During the Renaissance art started to represent something much greater than just a religious scene, it represented power, humanism and the rebirth of knowledge. In this essay I will talk about how this concept of art was revealed during the Renaissance.
For the most part, the Medici ruled the city of Florence. This is important because at the time Florence was considered to be the creative center of Italy. There are several reasons for this; it had a long history of civic patronage, it considered itself a semi-democratic republic, unlike most cities in Italy, and it also developed early humanistic ideas through the discovery of ancient manuscripts (Strathern, 98).
At this time art was a tool for controlling the city; it showed that the commissioner had money and knowledge of the arts. This elevated their social status, and Cosimo de Medici was considered to be the king of the city. At a certain point, he commissioned Donatello to produce a statue of the biblical David. The David was significant in more ways than one and I think it symbolizes some of the main ideas of the Renaissance.
The David represents the spirit of the Florentines, as he slays the Goliath, who represents tyranny. But it is also a message to the rising oligarchy of the time; Warning them not to mess with the Medici “this was how the Medici saw themselves, as upholders of a just republic against any who would seek to tyrannize it”. The David was also a symbol of the rising Humanism, which acknowledges the significance of the human being as an individual and gives importance to ethics and values developed by them, rather than just following the rules and values of the church.
The statue shows the David in a relaxed contraposto position, with one foot resting on the severed head of the Goliath. But there is certain sensuality to it, as the feather, from Goliath’s helmet, slightly strokes the inner thigh of the David. This can be viewed as an embodiment of Donatello’s homosexuality but it is also a statement saying that art is no longer just a piece that represents a religious or mythological scene, but it is also a part of the artist, it is a way for him to express himself, even through such a subtle detail as the feather.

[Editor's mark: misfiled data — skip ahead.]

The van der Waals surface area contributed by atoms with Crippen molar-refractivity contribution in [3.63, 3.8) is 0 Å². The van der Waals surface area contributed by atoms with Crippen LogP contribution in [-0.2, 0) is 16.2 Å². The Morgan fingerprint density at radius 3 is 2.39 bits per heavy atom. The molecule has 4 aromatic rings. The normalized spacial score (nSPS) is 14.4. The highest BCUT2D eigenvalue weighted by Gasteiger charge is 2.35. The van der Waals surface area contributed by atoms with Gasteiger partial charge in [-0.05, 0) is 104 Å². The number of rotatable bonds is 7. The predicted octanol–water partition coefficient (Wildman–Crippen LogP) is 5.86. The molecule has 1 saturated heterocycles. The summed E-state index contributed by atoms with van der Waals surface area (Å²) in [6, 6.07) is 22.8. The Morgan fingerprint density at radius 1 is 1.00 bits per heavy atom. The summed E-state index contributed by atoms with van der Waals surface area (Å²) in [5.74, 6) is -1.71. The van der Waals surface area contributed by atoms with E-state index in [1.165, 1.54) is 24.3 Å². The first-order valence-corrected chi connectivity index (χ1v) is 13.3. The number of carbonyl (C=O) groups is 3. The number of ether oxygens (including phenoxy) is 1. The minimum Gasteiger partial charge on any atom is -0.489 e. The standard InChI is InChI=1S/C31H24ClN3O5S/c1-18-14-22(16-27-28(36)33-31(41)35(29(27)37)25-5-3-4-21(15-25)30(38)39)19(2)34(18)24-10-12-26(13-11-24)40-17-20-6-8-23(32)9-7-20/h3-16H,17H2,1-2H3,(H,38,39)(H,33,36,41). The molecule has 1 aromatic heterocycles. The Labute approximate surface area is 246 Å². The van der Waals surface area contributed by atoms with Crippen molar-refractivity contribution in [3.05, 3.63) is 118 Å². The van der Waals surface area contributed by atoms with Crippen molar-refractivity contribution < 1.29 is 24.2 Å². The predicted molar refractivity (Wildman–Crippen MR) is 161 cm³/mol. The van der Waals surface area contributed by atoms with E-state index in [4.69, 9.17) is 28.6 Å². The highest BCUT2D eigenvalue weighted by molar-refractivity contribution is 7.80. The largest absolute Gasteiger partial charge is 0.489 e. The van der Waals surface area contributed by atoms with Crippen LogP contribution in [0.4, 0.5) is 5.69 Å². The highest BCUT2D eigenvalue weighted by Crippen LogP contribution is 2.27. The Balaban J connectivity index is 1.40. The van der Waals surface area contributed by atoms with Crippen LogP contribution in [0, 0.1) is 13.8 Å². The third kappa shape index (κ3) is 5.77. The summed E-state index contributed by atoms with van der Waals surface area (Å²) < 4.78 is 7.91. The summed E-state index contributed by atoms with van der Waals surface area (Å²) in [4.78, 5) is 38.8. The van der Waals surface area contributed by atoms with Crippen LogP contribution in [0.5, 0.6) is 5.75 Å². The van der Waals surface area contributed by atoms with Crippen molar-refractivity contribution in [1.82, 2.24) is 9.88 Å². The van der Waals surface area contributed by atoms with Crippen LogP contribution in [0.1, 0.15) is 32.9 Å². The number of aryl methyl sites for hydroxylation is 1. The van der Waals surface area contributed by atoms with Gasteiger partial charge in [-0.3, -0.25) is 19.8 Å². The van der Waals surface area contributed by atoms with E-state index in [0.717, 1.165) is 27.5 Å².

The development of Humanistic concepts was a slow process; and at first it only brought about subtle changes in the art world. The depicted scenes and themes were still religious but they had a more human approach. The subjects were depicted in a more familiar and relatable way, for example, Fra Angelico’s Annunciation. This fresco shows an angel announcing to Mary that she will be the mother of Jesus. There is a clear shift from the iconographic, byzantine style to something more simple. The artist tells the story in an ordinary but intimate way “these holy figures were seen less as transcendental or metaphysical figures and more as they might have lived in the reality of their human lifetime; this new art would seek to teach man about himself, and his world, in an almost scientific manner”.
By discovering new techniques for creating the artists would guide the people into a new age. Knowledge that was lost during the Dark ages was now beginning to resurface. The statue of the David by Donatello, is also a representation of this knowledge. In this time period an artist was not solely this but also a scientist, who had to experiment and discover new ways for creating his art pieces.
The David is the first free-standing, bronze sculpture since the classical period of ancient Greece and Rome. There are many examples of artist rediscovering truths like Ghiberti’s bronze doors, which introduced a brand new way of casting bronze or Brunelleschi’s dome, of Santa Maria del Fiore, which uncovered the lost techniques in the world of architecture and engineering. “Once again art required science; at the very onset of the Renaissance these two were inseparable, advances in one proving impossible without advances in the other.”. Art representing individualism (concepts of humanism), power, discovery of new knowledge and what it means to be a human being.